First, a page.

Mentioning WINGSAILS, reminds me of a good introductory video presented by a team member of the UK challenge. Here is the link:
And here’s another by the Oracle-USA team
The boats are 44.13’ x 22.6’ with 70.5’ wingsails, weigh 2910 lbs (of which ~30% is the wingsail) and carry 1430 sqft upwind.
After Chicago, the very close results were as follows. At the end of the AC World Series, only the top 4 teams will sail off in the finals of the Louis Vuitton Cup (in May 2017) to select the one final Challenger.
1 Emirates Team New Zealand – 295 points
2 Land Rover BAR UK – 285 points
3 Oracle Team USA – 285 points
4 Artemis Racing Sweden – 262 points
5 SoftBank Team Japan – 259 points
6 Groupama Team France – 234 points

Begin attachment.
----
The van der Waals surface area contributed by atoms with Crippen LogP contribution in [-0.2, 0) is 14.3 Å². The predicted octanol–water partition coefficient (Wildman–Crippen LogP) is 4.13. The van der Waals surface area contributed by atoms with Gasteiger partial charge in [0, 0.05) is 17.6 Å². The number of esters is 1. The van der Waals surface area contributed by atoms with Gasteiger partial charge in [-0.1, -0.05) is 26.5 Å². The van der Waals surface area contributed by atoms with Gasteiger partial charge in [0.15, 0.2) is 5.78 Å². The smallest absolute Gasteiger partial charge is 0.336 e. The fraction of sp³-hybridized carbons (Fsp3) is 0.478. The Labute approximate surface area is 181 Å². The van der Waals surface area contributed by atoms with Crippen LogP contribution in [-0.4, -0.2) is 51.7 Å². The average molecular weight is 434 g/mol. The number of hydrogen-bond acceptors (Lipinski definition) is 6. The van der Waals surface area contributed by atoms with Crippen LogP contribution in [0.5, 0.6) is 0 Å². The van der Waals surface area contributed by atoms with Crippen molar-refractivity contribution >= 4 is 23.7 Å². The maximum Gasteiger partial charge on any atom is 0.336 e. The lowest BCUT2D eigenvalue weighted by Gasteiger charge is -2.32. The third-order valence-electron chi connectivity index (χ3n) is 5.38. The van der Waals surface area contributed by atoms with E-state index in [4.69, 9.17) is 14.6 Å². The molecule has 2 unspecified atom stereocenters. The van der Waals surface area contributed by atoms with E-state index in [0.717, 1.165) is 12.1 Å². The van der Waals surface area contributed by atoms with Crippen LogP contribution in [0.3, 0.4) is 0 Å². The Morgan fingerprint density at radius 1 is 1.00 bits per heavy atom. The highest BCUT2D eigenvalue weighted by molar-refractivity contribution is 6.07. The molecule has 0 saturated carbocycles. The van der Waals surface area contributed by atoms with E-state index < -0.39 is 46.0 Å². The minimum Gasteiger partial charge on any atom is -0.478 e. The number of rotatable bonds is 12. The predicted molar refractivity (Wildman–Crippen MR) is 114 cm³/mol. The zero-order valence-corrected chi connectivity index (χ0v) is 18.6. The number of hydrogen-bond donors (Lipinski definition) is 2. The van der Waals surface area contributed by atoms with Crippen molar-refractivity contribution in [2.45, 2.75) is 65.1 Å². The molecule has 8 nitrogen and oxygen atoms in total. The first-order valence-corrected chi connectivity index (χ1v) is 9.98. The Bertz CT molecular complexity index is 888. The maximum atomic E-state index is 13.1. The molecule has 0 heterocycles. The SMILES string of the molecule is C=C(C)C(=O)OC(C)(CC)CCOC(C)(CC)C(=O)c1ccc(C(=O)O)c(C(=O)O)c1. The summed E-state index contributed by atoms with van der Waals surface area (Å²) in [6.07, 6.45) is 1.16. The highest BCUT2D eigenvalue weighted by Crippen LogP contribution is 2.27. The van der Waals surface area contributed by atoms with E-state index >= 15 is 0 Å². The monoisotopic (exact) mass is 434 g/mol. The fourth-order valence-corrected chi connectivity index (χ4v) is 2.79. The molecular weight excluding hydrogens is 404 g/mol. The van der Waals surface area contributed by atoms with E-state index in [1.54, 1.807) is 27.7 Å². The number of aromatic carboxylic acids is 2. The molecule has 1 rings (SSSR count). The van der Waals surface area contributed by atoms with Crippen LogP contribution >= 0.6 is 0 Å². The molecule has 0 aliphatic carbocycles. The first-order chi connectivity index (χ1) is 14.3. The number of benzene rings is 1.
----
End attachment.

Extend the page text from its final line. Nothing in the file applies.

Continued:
The British challenge is perhaps of special interest, as it’s the first time for a long while that the UK has been able to field a strong competitor to attempt to ‘bring back the cup’. The team is led by Sir Ben Ainslie, who won a silver and 4 consecutive gold medals over 13 years of Olympics and who also played an important role with the winning Team Oracle in 2013. The Royal Yacht Squadron, who is backing the British challenge is also the same club that lost that first race around the Isle of Wight back in 1871 to ‘America’ to start this romantic odyssey. Further, the Duke of Edinburgh (Queen’s husband of course), is now ‘Admiral’ of the RYS and was always a keen sailor. He used to successfully compete in his Dragon ‘Bluebottle’ at the annual Cowes Regatta, often sailing with noted British designer Uffa Fox, who is often credited with being the first to design a true planing dinghy.